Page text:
It is no surprise that email has become a favorite marketing tool among publishers. A strategic email marketing program is one of the most effective, low-cost ways to grow your audience, share premium content, and drive traffic. And according to the Direct Marketing Association, the ROI of email marketing is an astounding 4,300%. But your results are only as good as the quality and size of your email list.
So far I have spent 2015 deep in analyses of publishers' sales in 2014 and before. That probably puts me in company with every other audience development person in our business. There are many circles that might never be closed -- issues with zero sale in certain chains due to unrecorded sales; issues with 100% sale in other chains due to unrecorded returns. Issues that exist as a
Last week this article from The Media Briefing about the "resurgence" of vinyl circulated in our offices. Resurgence is in quotes there because vinyl, though experiencing noteworthy growth after being nearly eviscerated by cassette tapes then CDs then iPods and now streaming music, remains a tiny fraction of the overall sales of music. (Note the table in that article showing units sold from early '70s to today.)
How do you respond to advertisers who want to blog more and advertise less? Do you discuss with them the real cost of content marketing? Content marketing has become all the rage in the marketing world as brands empowered by the technologies of the web, SEO, and various publishing tools race to become publishers themselves.
For the past week Mary Berner, President of The MPA (Magazine Media Association), and I have been communicating publicly and sometimes privately. I think all of our conversations have been appropriately spirited and healthy for the industry. We don't agree on all issues, but we are having a professional dialog most of it in the open, and that is good for everyone.
As the most recent MagNet reports came in, I started to ponder other recent changes in reporting on the magazine media industry. You will remember that the Media Industry Newsletter (MIN), which had until recently been chronicling the magazine industry's ad page performance for almost 70 years, was asked to stop tracking and distributing "sold" ad page data to media professionals with its legendary Boxscores. MIN editor-in-chief Steve Cohn reported that publishers were being discouraged from turning over their numbers as the MPA, the Association of Magazine Media, was getting ready to unveil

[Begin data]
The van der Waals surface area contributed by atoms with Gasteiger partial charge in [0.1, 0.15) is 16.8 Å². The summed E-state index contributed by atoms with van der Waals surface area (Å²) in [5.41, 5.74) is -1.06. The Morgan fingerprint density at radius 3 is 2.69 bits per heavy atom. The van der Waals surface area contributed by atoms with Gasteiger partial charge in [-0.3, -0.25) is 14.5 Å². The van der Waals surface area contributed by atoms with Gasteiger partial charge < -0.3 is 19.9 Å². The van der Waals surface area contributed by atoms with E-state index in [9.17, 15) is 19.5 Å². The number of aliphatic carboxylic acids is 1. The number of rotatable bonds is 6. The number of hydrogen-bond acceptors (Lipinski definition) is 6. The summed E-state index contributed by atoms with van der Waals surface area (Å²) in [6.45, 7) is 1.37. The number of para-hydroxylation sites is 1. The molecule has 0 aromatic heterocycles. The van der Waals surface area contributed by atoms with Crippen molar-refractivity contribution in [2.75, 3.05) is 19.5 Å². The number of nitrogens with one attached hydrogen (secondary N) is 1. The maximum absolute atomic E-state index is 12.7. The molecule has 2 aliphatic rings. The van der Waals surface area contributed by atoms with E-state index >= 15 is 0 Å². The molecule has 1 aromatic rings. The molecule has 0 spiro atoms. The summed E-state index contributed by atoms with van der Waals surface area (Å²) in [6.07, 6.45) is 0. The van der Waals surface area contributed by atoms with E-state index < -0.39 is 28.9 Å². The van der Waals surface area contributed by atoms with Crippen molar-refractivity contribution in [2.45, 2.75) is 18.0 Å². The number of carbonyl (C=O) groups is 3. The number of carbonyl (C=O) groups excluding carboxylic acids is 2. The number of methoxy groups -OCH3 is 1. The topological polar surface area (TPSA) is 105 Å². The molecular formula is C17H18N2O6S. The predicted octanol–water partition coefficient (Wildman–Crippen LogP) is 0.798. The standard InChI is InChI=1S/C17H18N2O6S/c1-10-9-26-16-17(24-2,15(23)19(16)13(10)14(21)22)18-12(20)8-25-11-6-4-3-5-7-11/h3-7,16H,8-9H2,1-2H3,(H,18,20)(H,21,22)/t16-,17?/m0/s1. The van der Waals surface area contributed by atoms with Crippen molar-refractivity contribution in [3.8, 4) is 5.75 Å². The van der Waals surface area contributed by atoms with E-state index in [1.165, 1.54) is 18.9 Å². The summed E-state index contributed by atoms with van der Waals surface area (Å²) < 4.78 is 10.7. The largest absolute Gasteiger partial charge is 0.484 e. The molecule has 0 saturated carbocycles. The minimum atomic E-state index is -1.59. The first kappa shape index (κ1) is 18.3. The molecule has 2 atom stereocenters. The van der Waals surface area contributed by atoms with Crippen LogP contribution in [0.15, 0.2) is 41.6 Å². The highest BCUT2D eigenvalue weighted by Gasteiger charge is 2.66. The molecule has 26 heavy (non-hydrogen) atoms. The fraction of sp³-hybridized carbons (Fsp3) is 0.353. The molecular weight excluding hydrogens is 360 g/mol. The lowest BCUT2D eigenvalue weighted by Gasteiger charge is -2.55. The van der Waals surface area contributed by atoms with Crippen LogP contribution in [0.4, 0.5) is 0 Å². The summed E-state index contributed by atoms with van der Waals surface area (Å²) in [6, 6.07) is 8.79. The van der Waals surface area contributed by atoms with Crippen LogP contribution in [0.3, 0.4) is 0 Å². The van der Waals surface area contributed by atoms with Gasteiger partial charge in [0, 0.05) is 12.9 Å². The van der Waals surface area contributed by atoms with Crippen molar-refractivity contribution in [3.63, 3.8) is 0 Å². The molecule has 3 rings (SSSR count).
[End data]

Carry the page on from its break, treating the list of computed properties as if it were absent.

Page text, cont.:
My Goodness, Rance Crain wrote a terrific, important and timely article directed for the advertising world. And it is just as meaningful for magazine publishers as it is for ad agencies. It's time to stop the Bull. You can take all the surveys you want, but multiples of 25X pass-a-long for every magazine you produce is Bull with a capital "B". It doesn't really happen.
It has been a very interesting and active week for publishers everywhere. The news of Source Interlink ceasing operation and the release of 6,000 workers is dramatic and traumatic to say the least. To those that track the industry the news of SID closing is not a surprise, but perhaps the speed of the demise was.
Charlie Magazine, based in Charleston, South Carolina, isn't asking its readers to subscribe to everything. Instead, Charlie is inviting readers to something very specific. For example, take Charlie's weekly online feature, "Get Happy Hour,"
Sometimes I just have to put the tequila aside and deliver a sobering report to the industry to offset some irrational exuberance. I do this because I love the magazine media industry, and I don't want anyone to misinterpret the facts and true conditions of our industry.